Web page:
Jesse Edward Johnson is the author of the new novella The King of Nothing Much. He also has written the novel Yearbook. Also an artist, he lives in the Pacific Northwest.
Q: How did you come up with the idea for The King of Nothing Much, and for your character Weldon?
A: The idea for this book came to me almost 10 years ago, in the middle of the night. It was one of those moments when you have no choice but to get out of bed and start making notes. By the time I’d finished, I had four handwritten pages of a proto-novel or story (or novella, as it turned out).
Those pages got lost in a big stack of papers for a few years. When I came across them again, I found that I was still interested in the character and the story, and decided to start writing it and see where it took me.
The first draft ballooned to 60,000 words, at which point I knew I didn’t have a full-length novel on my hands. So I tried to turn it into a short story. But it didn’t want to be that short. So here we are: a novella, one of the world’s loveliest forms.
Though I got the idea for the book years ago, the main character, Weldon Tines, has always been 41 years old. And now that the book is coming out, I too am 41 years old. So I suppose I just had to wait for my circumstances to catch up to his.
Q: The Kirkus Review of the book called it “a funny, tender, but indulgent study in modern masculinity.” What do you think of that assessment?
A: Those first two words—“funny” and “tender”—are highly gratifying. I think they encapsulate exactly what the book is trying to do (that is, it’s trying to take readers on an emotional journey, with plenty of laughs along the way).
But I must confess I’m a little perplexed by that last word! I suppose the act of fiction writing is always “indulgent,” to the extent that you are making the extravagant assumption that anyone is going to want to read what you have written.
But I’ll have to leave it up to readers of the book to decide just how indulgent they find it to be.
Q: Did you know how the book would end before you started writing it, or did you make many changes along the way?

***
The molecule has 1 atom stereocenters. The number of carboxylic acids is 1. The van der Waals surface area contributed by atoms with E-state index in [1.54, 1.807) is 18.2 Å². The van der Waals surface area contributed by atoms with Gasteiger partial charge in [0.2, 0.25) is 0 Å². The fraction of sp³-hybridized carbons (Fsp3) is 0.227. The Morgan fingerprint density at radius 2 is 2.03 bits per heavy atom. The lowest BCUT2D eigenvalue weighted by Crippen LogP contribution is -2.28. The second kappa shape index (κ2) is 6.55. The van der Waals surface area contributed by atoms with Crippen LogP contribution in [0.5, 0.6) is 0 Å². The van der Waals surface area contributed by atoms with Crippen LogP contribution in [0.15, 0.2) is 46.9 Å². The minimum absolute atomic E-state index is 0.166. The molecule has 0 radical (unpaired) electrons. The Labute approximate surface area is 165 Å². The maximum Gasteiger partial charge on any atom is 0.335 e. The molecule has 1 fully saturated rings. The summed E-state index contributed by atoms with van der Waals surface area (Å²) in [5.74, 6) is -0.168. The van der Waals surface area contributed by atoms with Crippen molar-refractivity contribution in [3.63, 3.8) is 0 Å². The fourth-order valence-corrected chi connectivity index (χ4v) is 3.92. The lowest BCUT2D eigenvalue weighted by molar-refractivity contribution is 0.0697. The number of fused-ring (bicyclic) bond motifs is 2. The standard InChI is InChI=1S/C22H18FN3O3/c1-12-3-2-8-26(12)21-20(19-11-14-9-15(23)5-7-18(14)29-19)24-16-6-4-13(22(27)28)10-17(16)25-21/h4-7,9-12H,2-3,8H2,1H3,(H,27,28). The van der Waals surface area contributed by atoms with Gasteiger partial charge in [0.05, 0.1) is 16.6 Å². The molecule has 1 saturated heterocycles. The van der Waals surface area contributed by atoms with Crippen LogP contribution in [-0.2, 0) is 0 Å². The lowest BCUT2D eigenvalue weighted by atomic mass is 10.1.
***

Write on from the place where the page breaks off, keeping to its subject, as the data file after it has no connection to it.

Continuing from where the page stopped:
A: As I suggested above, the skeleton of the story came to me almost in its entirety.
That said, my writing process never moves in a straight line. We made a lot of changes along the way, and the closing pages of the book didn’t take their final form until the very last stages of editing.
I think that’s how it should be: you have to have a plan (for the sake of your own sanity), but you have to be willing to abandon it (for the sake of the work).
Q: How was the novella’s title chosen, and what does it signify for you?
A: When I wrote that phrase—“the king of nothing much”—it immediately became the working title of the book, and it never got dethroned (forgive the bad pun!).
To me, it speaks to the complicated view of masculinity addressed in the book. Weldon is a kind of “king,” but his realm is rather small and undefined. But in the “nothing” that is the scope of his authority, there lies a something quite profound.
Q: What are you working on now?
A: Lots of different things! When I’m not writing fiction, I work as a textual artist. I’m currently figuring out my next series of visual poems.
As for fiction, I’ve got a number of different ideas brewing: a historical novel set on Vashon Island (where I live); a middle-grade fantasy novel based loosely on Dante’s Inferno; another young adult novel; and (yes) a potential sequel to The King of Nothing Much.
Which one will bubble to the top first? Who knows! Maybe something else entirely….
Q: Anything else we should know?
A: It feels strange to have a book come out during these difficult times. But there is also something reassuring, I think, in the persistence of culture in the face of mass adversity. I try to take solace in the small comfort my work may be able to provide others as the world struggles to get back on its feet.
--Interview with Deborah Kalb